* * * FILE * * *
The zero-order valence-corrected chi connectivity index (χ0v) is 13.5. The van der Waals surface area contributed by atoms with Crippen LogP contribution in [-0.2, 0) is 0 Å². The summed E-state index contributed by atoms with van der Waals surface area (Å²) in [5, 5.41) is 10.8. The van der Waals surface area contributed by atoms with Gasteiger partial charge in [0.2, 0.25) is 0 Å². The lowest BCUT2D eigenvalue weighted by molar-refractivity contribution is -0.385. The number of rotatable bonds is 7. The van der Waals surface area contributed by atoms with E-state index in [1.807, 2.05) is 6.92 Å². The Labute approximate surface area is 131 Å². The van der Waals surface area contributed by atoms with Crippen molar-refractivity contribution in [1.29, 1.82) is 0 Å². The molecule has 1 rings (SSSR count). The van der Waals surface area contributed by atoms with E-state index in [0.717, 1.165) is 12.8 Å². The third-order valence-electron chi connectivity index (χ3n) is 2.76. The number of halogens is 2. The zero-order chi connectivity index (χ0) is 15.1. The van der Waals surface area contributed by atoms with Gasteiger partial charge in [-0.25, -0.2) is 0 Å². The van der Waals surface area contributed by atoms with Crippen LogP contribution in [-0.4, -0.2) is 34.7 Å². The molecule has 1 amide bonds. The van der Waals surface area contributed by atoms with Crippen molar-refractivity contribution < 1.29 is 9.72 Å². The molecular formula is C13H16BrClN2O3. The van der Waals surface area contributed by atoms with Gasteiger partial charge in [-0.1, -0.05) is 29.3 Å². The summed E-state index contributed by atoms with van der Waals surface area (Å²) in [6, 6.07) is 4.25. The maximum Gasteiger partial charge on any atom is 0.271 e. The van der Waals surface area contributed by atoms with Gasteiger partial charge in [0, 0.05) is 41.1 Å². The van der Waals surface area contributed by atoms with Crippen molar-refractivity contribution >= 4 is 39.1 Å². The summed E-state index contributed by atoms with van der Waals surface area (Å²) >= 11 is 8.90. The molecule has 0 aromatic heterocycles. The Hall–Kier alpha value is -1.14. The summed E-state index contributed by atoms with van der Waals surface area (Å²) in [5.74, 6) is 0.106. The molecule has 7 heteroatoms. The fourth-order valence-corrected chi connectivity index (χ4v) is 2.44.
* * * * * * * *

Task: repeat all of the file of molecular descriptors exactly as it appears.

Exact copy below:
The zero-order valence-corrected chi connectivity index (χ0v) is 13.5. The van der Waals surface area contributed by atoms with Crippen LogP contribution in [-0.2, 0) is 0 Å². The summed E-state index contributed by atoms with van der Waals surface area (Å²) in [5, 5.41) is 10.8. The van der Waals surface area contributed by atoms with Gasteiger partial charge in [0.2, 0.25) is 0 Å². The lowest BCUT2D eigenvalue weighted by molar-refractivity contribution is -0.385. The number of rotatable bonds is 7. The van der Waals surface area contributed by atoms with E-state index in [1.807, 2.05) is 6.92 Å². The Labute approximate surface area is 131 Å². The van der Waals surface area contributed by atoms with Crippen molar-refractivity contribution in [1.29, 1.82) is 0 Å². The molecule has 1 rings (SSSR count). The van der Waals surface area contributed by atoms with E-state index in [0.717, 1.165) is 12.8 Å². The third-order valence-electron chi connectivity index (χ3n) is 2.76. The number of halogens is 2. The zero-order chi connectivity index (χ0) is 15.1. The van der Waals surface area contributed by atoms with Gasteiger partial charge in [-0.25, -0.2) is 0 Å². The van der Waals surface area contributed by atoms with Crippen LogP contribution in [-0.4, -0.2) is 34.7 Å². The molecule has 1 amide bonds. The van der Waals surface area contributed by atoms with Crippen molar-refractivity contribution < 1.29 is 9.72 Å². The molecular formula is C13H16BrClN2O3. The van der Waals surface area contributed by atoms with Gasteiger partial charge in [-0.1, -0.05) is 29.3 Å². The summed E-state index contributed by atoms with van der Waals surface area (Å²) in [6, 6.07) is 4.25. The maximum Gasteiger partial charge on any atom is 0.271 e. The van der Waals surface area contributed by atoms with Gasteiger partial charge in [0, 0.05) is 41.1 Å². The van der Waals surface area contributed by atoms with Crippen molar-refractivity contribution >= 4 is 39.1 Å². The summed E-state index contributed by atoms with van der Waals surface area (Å²) >= 11 is 8.90. The molecule has 0 aromatic heterocycles. The Hall–Kier alpha value is -1.14. The summed E-state index contributed by atoms with van der Waals surface area (Å²) in [5.74, 6) is 0.106. The molecule has 7 heteroatoms. The fourth-order valence-corrected chi connectivity index (χ4v) is 2.44.